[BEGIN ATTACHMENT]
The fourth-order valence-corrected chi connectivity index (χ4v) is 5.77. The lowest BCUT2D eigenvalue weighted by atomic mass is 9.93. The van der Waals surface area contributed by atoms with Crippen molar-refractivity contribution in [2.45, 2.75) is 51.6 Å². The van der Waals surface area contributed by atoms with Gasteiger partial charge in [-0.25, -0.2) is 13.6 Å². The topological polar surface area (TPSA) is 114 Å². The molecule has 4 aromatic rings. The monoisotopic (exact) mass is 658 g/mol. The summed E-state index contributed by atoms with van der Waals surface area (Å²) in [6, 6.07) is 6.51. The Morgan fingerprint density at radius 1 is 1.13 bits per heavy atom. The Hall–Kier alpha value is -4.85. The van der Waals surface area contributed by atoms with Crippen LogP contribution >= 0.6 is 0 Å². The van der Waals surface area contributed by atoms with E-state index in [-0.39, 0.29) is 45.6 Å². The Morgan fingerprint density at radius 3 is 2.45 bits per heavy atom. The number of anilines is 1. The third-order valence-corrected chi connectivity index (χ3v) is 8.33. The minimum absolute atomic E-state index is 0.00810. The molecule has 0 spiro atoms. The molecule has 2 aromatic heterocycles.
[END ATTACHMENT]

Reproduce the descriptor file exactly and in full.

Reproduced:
The fourth-order valence-corrected chi connectivity index (χ4v) is 5.77. The lowest BCUT2D eigenvalue weighted by atomic mass is 9.93. The van der Waals surface area contributed by atoms with Crippen molar-refractivity contribution in [2.45, 2.75) is 51.6 Å². The van der Waals surface area contributed by atoms with Gasteiger partial charge in [-0.25, -0.2) is 13.6 Å². The topological polar surface area (TPSA) is 114 Å². The molecule has 4 aromatic rings. The monoisotopic (exact) mass is 658 g/mol. The summed E-state index contributed by atoms with van der Waals surface area (Å²) in [6, 6.07) is 6.51. The Morgan fingerprint density at radius 1 is 1.13 bits per heavy atom. The Hall–Kier alpha value is -4.85. The van der Waals surface area contributed by atoms with Crippen LogP contribution >= 0.6 is 0 Å². The van der Waals surface area contributed by atoms with E-state index in [-0.39, 0.29) is 45.6 Å². The Morgan fingerprint density at radius 3 is 2.45 bits per heavy atom. The number of anilines is 1. The third-order valence-corrected chi connectivity index (χ3v) is 8.33. The minimum absolute atomic E-state index is 0.00810. The molecule has 0 spiro atoms. The molecule has 2 aromatic heterocycles.